Also on the second floor of the Masonic Building was Dr. Vernon (Doc) Richards’ dental office. His wife was Sadie, and their children were David, Vernon and Susan. He later moved his dental practice to Greenwood, and Gordon Russell took his place. Gordon and his wife, Martha, had three children, Roberta, Dale and Randy. Roberta was one of the finest athletes Lexington ever produced. She won two state championships in the 50- and 75-yard dashes – women did not run the 100 in those days -- and set records in both that stood for many years. Tragically, Roberta died in a car wreck near Atlanta when she was in her twenties.

At some point the Holmes County Welfare Department run by Lawrence Rabb was also on the second floor. As mentioned in Part I, Mr. Rabb’s daughter Bettye was helpful with her remembrances of the Square.

18. The third floor was home to the Masonic Temple. That was a mysterious place, and it still is for me as I am not a Mason and do not understand their rituals. Phil Cohen adds that the Masonic Lodge Temple was comprised of a large meeting hall that could seat 100 people as well as a kitchen and dining hall.

19. This brings us back to the corner of West China Street between the Volunteer and the south side of the Square. On that southwest corner was Swinney’s Hardware. Alex Swinney was my great uncle. Gordon Ashley, my first cousin, and the family genealogist/historian has a glass (like the coke glass) with Swinney Drugstore on it. He also has a Rx bottle with Swinney Drugs. The Era Druggist directory in 1910 listed a druggist in Lexington as Swinney and Stigler, and the Western Digest lists an A. E. Swinney as having met the examination requirements for druggists in 1901.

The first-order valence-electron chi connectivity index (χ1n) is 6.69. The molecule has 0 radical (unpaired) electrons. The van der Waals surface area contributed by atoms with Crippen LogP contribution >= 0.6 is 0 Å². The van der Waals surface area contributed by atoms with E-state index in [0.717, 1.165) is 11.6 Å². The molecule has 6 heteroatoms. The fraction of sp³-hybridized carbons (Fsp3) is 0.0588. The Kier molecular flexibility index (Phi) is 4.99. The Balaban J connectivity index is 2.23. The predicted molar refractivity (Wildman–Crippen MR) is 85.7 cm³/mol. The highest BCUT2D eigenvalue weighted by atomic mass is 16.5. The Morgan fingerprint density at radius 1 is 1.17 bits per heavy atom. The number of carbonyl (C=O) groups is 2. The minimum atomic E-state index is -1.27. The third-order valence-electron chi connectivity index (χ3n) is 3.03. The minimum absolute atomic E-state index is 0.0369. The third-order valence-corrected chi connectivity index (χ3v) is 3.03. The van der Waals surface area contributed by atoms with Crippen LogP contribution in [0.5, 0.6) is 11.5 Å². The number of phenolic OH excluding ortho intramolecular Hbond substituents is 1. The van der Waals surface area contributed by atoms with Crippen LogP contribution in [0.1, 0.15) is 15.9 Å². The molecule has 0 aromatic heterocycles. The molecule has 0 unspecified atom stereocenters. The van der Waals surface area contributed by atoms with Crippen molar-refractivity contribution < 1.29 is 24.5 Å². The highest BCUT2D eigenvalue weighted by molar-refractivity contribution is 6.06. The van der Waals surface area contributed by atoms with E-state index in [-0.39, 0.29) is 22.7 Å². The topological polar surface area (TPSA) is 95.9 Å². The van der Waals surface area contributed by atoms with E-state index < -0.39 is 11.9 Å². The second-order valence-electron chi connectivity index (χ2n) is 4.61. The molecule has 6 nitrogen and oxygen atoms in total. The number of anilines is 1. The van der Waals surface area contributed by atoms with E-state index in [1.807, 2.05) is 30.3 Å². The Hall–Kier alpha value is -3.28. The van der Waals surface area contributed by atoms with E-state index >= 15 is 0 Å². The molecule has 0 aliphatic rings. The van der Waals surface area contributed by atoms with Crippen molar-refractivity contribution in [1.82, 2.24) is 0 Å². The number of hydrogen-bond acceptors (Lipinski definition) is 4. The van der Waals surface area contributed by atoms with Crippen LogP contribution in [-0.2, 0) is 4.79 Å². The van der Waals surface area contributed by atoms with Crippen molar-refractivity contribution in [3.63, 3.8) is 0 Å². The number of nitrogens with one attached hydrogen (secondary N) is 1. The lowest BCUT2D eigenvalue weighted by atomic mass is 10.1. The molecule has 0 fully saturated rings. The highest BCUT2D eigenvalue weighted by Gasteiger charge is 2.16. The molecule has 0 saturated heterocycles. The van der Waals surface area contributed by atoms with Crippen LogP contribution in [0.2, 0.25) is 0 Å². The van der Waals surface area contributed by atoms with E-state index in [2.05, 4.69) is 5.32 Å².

In the 1940’s the Swinney Building rented space to George Povall who operated The Lexington Hardware there. They say that he went out of business because he was too kind-hearted to collect on his accounts. George and his wife Ruth later owned and operated the Povall Printing Company. Sadly, George died at the young age of 43, leaving Ruth to manage the printing company and provide for their children, Roy Elmore and Gretchen.

The Lexington Hardware was sold to Sidney Henley, Jack Farmer and Jack White. The business later moved from the Swinney Building to another building on the Square. Subsequently, Tom Riley had a furniture/interior decorator business in the Swinney Building. Tom and Adelaide Ramsey Riley had three sons, Mark, Matt and Chris.

20. Going west from this corner along West China Street, the next business I remember was City Barber Shop. The barbers as I recall were Mr. Tru or True (I think), Clay Herring, and Otto Morris. I remember Otto with a cigar stub in his mouth, but what I most remember was that if you did not want a close-cropped haircut, you did not get in his chair! Al Povall remembers: A haircut cost 75 cents and a shoeshine a dime. I can still smell the numerous emollients on the shelf behind the chairs at “the barber shop.” They must have had fifty different kinds of hair tonic – the ones I remember are Vitalis, Vaseline Hair Oil and Wild Root Cream Oil -- and a few bottles of after-shave lotion in there. I can still hear the sounds of the place: the slapping sound of the straight razor against the leather strap when one of the barbers sharpened his razor; the crack of the shine cloth popping when the “shoeshine boy” burnished shoes; and the soft voices of the old men who lined the west wall of the shop, talking about the weather, about hunting “buhds” (birds), about fishing in the old oxbow lakes of the Delta. Some of them were World War One veterans. I also remember the sound of little boys crying as they received their first haircuts. Heck, I felt like crying after some of the cuts I got at the City Barber Shop.

21. The next building during that time was a large two-story house known as the Huffstatler Hotel. Originally built by C. C. Pahlen as a family home, he later complained that it was too noisy living by the Square, so moved his family to the wonderful brick home, appropriately known as the “Pahlen Home,” on North Vine Street. C. C. Pahlen was the grandfather of Ann Fant and Lillian Davis.